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Skadden, Arps, Slate, Meagher & Flom LLP and Affiliates

The following is an excerpt from Practice Perspectives: Vault's Guide to Legal Practice Areas.

Laura Kaufmann Belkhayat, Partner—Capital Markets

Laura Kaufmann Belkhayat represents corporate clients, private equity sponsors, REITs, and investment banks in a variety of capital markets transactions, including public and private offerings of equity and debt securities and initial public offerings, as well as acquisition finance, spinoff, and restructuring transactions.

Her experience includes advising on issuances of investment-grade and high-yield indebtedness for both issuers and underwriters. Ms. Kaufmann Belkhayat also counsels numerous REIT clients and underwriters of REIT securities in a wide variety of transactions. In addition, she advises on M&A-related matters, particularly private equity financings, strategic investments, and financial arrangements.

Ms. Kaufmann Belkhayat is a member of Skadden’s Partner Selection and Legal Opinions Committees. She completed her J.D. at Harvard Law School and received her B.S. from Duke University.

Describe your practice area and what it entails.

My practice involves a wide range of capital markets transactions, including public and private offerings of equity and debt securities and initial public offerings; minority and strategic investments; and acquisition finance, spinoff, and restructuring transactions.

What types of clients do you represent?

I advise a variety of clients, most notably corporations, private equity sponsors, REITs, and investment banks. They include household consumer names, financial institutions (both as underwriters and for their own capital raising), health care and real estate companies, and other public companies across many industries.

Specific examples include BlackRock, which I’ve represented in connection with numerous transactions, including secondary offerings of its common stock, offerings of senior notes, and equity exchanges. I advised Centene on its acquisition of Fidelis Care and Maple Parent Holdings, as well as Keurig Green Mountain on its acquisition of Dr Pepper Snapple Group. I also advised SL Green Realty in several financings, including offerings of senior notes, exchangeable notes, and common and preferred stock.

What types of cases/deals do you work on?

While my practice is fairly broad, I frequently work on debt transactions, either to raise capital for operations and manage client balance sheets or to fund major transactions. I also work on equity investments, often where a client seeks to make a strategic investment in a complementary or early-stage business. In addition, I work with sponsors on various aspects of their portfolio companies’ balance sheets, as well as on their exit transactions. Finally, I advise companies day to day on the terms of their existing securities, corporate governance, and SEC-reporting issues.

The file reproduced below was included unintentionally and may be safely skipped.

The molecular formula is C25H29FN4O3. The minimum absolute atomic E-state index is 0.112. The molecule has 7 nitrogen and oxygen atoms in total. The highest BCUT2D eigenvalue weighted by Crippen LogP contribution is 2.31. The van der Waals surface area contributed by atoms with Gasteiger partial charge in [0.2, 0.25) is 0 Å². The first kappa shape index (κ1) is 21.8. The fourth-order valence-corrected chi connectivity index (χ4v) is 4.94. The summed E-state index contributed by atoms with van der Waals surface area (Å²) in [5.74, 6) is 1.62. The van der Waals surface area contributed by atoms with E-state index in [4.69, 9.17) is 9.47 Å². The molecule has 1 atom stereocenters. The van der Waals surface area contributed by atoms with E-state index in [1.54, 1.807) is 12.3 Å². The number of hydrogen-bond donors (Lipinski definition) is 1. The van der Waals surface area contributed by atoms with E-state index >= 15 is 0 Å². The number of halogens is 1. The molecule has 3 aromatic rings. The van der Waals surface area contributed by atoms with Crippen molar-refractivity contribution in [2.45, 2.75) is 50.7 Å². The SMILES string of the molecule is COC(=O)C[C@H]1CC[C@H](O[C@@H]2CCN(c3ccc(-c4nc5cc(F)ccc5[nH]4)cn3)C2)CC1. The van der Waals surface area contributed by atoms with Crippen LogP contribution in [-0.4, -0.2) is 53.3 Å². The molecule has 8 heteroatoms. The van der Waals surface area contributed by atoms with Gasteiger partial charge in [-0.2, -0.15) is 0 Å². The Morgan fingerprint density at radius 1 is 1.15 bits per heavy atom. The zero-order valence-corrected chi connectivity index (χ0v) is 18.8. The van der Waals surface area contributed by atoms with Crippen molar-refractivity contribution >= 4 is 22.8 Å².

How did you choose this practice area?

I was a summer associate in Skadden’s New York and London offices. I initially thought that because of my science background, I would pursue intellectual property, but by taking on assignments that summer in multiple practices, I learned I really enjoyed the deal side and, in particular, capital markets. When I returned as an associate, I participated in the New York office’s corporate rotation program, which solidified my interest in capital markets work. From the start, I enjoyed the variety of work and the broad base of clients. You get to really learn about companies and what they do, their strategy, and their markets.

What is a typical day like and/or what are some common tasks you perform?

Much of my time is spent in an advisory role for my clients—helping them with transactions they want to accomplish, evaluating their goals against their existing capital structure, and analyzing the flexibility they have to do the transactions they would like to complete. I lead teams that then execute the financings the clients choose. I also spend a big part of each day answering questions on governance, compliance, and reporting and working with other practices at Skadden to advise our clients on other related issues.